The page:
Why Use Alpaca

The Alpaca are raised in a stress-free natural setting environment that is grown without herbicides. They are not dipped in pesticide baths, and no chemicals, dyes, or bleaches have been used during the processing. Their fiber does not contain lanolin like sheep's wool, or grease, and is cleaned with natural products.

Each shaft of Alpaca fiber has scales much like sheep, but they are closer to the shaft and have a more rounded edge, making the "prickly" factor less noticeable. Alpaca fiber is a perfect alternative for those that suffer from allergies to sheep's wool and feathers.

Alpaca fiber has a medullated core, which can be fully or partially hollow, deterring dust mites, which are the leading causes of asthma and allergies in the bedroom.

This porous fiber creates an extra insulative value for a constant balance of temperature when we are in contact with it.

Alpaca is naturally fire retardant!  No toxic chemicals needed!

For our allergy prone individuals this makes a great hypoallergenic fiber that organically stays clean and dry. Instead of using any chemicals to clean them, simply place in sunlight to clean and deodorize. You will be amazed how efficiently this works.

These pillows are filled with 100% U.S. Alpacas only. Buying these unique and luxurious pillows not only provides you with the most comfortable, safe sleep you've ever had, it supports our local U.S. farmers.

Common Alpaca Questions

What is an Alpaca?
An Alpaca is a member of the Camelid family, descendants of camels, and most closely related to llamas.  Alpacas are small, gentle animals raised primarily for their soft, luxurious fiber. Their valuable fleece is harvested annually by shearing them similar to sheep.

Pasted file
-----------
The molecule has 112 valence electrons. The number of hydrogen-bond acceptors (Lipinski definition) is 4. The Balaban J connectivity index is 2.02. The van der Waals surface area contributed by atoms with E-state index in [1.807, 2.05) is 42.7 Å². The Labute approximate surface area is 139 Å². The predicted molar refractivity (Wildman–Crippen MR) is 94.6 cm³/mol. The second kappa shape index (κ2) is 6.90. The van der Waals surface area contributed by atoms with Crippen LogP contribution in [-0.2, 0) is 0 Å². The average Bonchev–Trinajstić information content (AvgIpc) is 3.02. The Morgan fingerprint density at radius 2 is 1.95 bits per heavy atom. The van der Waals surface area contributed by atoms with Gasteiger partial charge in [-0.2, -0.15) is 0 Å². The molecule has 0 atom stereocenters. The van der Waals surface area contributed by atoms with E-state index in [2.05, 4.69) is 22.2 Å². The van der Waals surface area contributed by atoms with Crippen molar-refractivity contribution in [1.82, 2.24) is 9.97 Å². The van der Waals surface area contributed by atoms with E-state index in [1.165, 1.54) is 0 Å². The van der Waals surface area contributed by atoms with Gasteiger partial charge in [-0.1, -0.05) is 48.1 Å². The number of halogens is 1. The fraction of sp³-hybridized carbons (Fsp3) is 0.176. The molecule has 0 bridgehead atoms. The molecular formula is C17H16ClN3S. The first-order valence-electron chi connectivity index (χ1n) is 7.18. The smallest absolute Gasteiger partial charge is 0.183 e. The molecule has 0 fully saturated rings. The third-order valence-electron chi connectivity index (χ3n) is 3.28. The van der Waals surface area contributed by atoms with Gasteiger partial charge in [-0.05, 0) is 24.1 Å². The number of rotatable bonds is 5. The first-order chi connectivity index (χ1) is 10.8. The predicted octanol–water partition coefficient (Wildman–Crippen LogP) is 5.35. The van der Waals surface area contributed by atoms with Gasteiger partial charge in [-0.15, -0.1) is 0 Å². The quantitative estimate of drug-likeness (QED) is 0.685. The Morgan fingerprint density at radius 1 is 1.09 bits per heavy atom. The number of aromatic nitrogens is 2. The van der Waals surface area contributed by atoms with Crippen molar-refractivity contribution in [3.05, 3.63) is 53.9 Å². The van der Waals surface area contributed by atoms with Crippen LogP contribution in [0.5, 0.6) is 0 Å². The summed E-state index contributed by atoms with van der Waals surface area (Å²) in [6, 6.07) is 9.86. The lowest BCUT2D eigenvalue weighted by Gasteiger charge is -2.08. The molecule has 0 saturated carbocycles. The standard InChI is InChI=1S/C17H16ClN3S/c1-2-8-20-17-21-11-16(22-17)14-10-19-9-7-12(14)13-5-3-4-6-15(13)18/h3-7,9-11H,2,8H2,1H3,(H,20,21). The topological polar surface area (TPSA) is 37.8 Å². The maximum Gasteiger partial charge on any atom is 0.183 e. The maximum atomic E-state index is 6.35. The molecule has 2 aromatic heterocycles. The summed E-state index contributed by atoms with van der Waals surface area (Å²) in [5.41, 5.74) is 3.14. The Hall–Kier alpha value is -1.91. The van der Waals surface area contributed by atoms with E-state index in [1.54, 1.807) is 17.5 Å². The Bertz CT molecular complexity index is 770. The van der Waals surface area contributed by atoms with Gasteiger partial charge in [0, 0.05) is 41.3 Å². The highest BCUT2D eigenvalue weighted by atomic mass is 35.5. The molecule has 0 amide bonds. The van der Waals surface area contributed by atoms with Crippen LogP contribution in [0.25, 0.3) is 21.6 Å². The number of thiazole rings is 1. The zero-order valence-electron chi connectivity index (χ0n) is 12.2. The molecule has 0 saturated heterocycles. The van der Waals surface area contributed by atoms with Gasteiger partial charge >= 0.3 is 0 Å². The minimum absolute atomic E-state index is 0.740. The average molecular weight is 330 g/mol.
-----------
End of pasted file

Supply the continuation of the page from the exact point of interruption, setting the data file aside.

What is the difference between llamas and alpacas?
Llamas were raised for centuries in South America as beasts of burden; Alpacas have been bred for thousands of years for fine fiber.

Where are Alpacas from?
Alpacas are native to South American Andes Mountains and can be found in Chile, Bolivia, and Peru.

How many Alpacas are in North America?
There are only about 150,000 + registered Alpacas in North America since they were first imported in 1984.  In comparison, there are over 10 million sheep.

What are Alpacas used for?
Alpacas are fiber producing animals. In the U.S. they are bred for their investment potential as breeding stock, as well for their valuable fiber, which is sheared off the animal each spring.

Are there wild Alpacas?
No. Alpacas have been domesticated for over 5,000 years. Without the assistance of man, they would not survive in the wild, as they lack defenses that would protect them from predators.

What is baby Alpaca?
Baby Alpaca is the most rare and finest classification of Alpaca fiber. It's simply a measure of fiber density, not fleece from babies.

How long have Alpacas been raised?
Records show Alpacas have been raised for over 5,000 years, however there's speculation they've been utilized for over 9,000 years.

Are the Alpacas killed to get the fiber?
No.  Alpacas are sheared, much like sheep, every year. They are much happier and cooler in warm weather once the fiber is removed, and regrows by the time cool weather comes again.

How often are Alpacas sheared?
Most Alpaca producers in the U.S. shear once each year.

How many colors does Alpaca fiber come in?
Alpacas come naturally in 22 color variations. The spectrum includes white, fawn, brown, gray, and black, with all the natural shades in between. Alpaca dyes beautifully, and is available in a variety of dyed colors.

What does Alpaca fiber feel like?
Alpaca has softness like no other natural fiber, as it has smoother rounded scales that are closer to the shaft, like no other wool.

What is the difference between Sheep's wool and Alpaca fiber?
Sheep's wool has a different physical make-up than that of Alpaca fiber. The outside of each fiber of sheep's wool has pointed scales that rest farther away from the shaft, making it feel prickly when worn next to the skin. Strands of Alpaca fiber have scales too, but they are rounded at the edge, and are also closer to the shaft, giving that smoother cashmere like feel. Because the Alpaca strand is medullated, they are either hollow or partially hollow, allowing tremendous thermal capacity that allows for a breathable fiber with an insulating nature from both warm and cool temperatures. Sheep's wool contains lanolin, where alpaca fiber does not.

Does Alpaca itch like wool or will I be allergic to Alpaca?
Most people who are sensitive to wool products find that they are not sensitive to Alpaca. Alpaca doesn’t contain lanolin, which holds dust and microscopic allergens that create an allergy reaction to sheep's wool.